Miguel Rojas’ Saturday started with a pair of emotional tributes. On his Instagram story, Rojas posted two pictures about two hours apart focusing on his mom, Norma Naidenoff.
The first was of her laying on the ground taking pictures on a trip in Chicago.
“Pon a bailar a todos en el cielo mami, ahora celebra tu eternidad, te amo y extraño mucho,” reads the caption, which translates to “Make everyone dance in heaven mommy. Now celebrate your eternity. I love you and miss you so much.”
The second was Naidenoff smiling while looking over Rojas’ sister Noelia and son Aaron.
“Te extraño pero te recuerdo así feliz,” reads the caption below that photo.
“I miss you, but I remember you so happy.”
Both also had the date — May 28. Saturday would have been Naidenoff’s 63rd birthday. She passed away in January after multiple battles with breast cancer.
Rojas, the Miami Marlins’ starting shortstop and de facto team captain, has been carrying the loss with him for the past four months.
Those two photos, he said, encapsulated Naidenoff.
“That’s what she was,” Rojas said. “She was like pure joy, emotions and happiness.”
Rojas embodied those same qualities in the sixth inning of the Marlins’ 4-1 win over the Atlanta Braves when he hit a solo home run to left field, a hit that served as Miami’s game-winning run.
As Rojas rounded second base, he pointed his right hand to the sky. He put his hand on his heart after crossing home plate before returning to the dugout. He got a hug from pitcher Pablo Lopez, a close friend on the team who also knows what it’s like to lose a parent.
“It’s kind of surreal,” Rojas said, “but at the same time, I’m happy and I’m proud. Having her on my mind helps me overcome so many things. At this point, it hasn’t been an easy year for me and everybody knows that. … I just want to use that as fuel for me to continue to do good and continue to help this team.”
Rojas finished the day with three hits, including the home run, and made a slew of web gems in the field. He turned an inning-ending double play in the first, tagged out Ronald Acuna Jr. at third base after getting a great throw from first baseman Garrett Cooper to end the sixth inning and slid feet first to grab a Michael Harris II ground ball to the left side to get the first out of the ninth inning.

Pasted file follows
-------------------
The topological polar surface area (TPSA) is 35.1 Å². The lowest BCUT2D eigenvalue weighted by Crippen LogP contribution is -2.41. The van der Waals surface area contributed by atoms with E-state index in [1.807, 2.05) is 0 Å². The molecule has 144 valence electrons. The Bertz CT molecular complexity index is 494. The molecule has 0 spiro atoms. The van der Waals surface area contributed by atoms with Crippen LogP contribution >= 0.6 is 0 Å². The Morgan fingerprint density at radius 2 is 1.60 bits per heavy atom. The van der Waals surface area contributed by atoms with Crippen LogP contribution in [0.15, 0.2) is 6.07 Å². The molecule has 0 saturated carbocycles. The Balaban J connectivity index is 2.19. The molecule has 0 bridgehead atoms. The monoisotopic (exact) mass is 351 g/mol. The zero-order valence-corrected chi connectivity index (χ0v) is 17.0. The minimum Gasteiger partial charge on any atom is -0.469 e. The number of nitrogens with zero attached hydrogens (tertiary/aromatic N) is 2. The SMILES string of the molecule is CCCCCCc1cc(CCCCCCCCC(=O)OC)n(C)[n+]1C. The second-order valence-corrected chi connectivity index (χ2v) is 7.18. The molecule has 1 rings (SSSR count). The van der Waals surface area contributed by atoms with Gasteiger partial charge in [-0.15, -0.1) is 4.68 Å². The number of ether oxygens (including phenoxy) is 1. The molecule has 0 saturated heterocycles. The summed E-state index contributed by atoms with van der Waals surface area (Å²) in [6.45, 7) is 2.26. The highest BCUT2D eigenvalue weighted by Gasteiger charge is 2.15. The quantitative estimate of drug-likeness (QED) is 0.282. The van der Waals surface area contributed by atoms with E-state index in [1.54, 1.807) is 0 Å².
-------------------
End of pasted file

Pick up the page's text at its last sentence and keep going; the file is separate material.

“It seems like there are things that happen in this game — and in the world in general — that it’s hard to explain when it happens and you can’t [explain] why it happened, but it seems to happen on those dates,” Marlins manager Don Mattingly said. “A special day for him.”
Rojas smiled as he talked about how his sister in Venezuela sent him a video of her screaming as he hit the home run. The support as he honors one of the cornerstones of his life is important, especially as Rojas reflects on the positivity Naidenoff possessed in just about every situation.
She was a doctor by profession but a singer at heart. Rojas in 2018 helped her release a nine-song album of her singing famous boleros and classic Spanish ballads. It had a healing effect for her and helped her keep her mind off the tough times she was going through.
Even when she was battling breast cancer — her first diagnosis came in 2011 before entering remission in 2012 only for it to return again in 2016 and once more in 2021 — she did her best to stay upbeat.
So even when things gets tough, from a slump on the field to the adjustment of life without his mother to anything else life throws his way, Rojas works to embrace his
And all of it came together into one moment Saturday with that home run.
“I don’t need to keep the ball,” Rojas said. “I just want to keep the memory.”
Just like Naidenoff, that moment is one that will always stay with Rojas.
This story was originally published May 28, 2022 8:39 PM.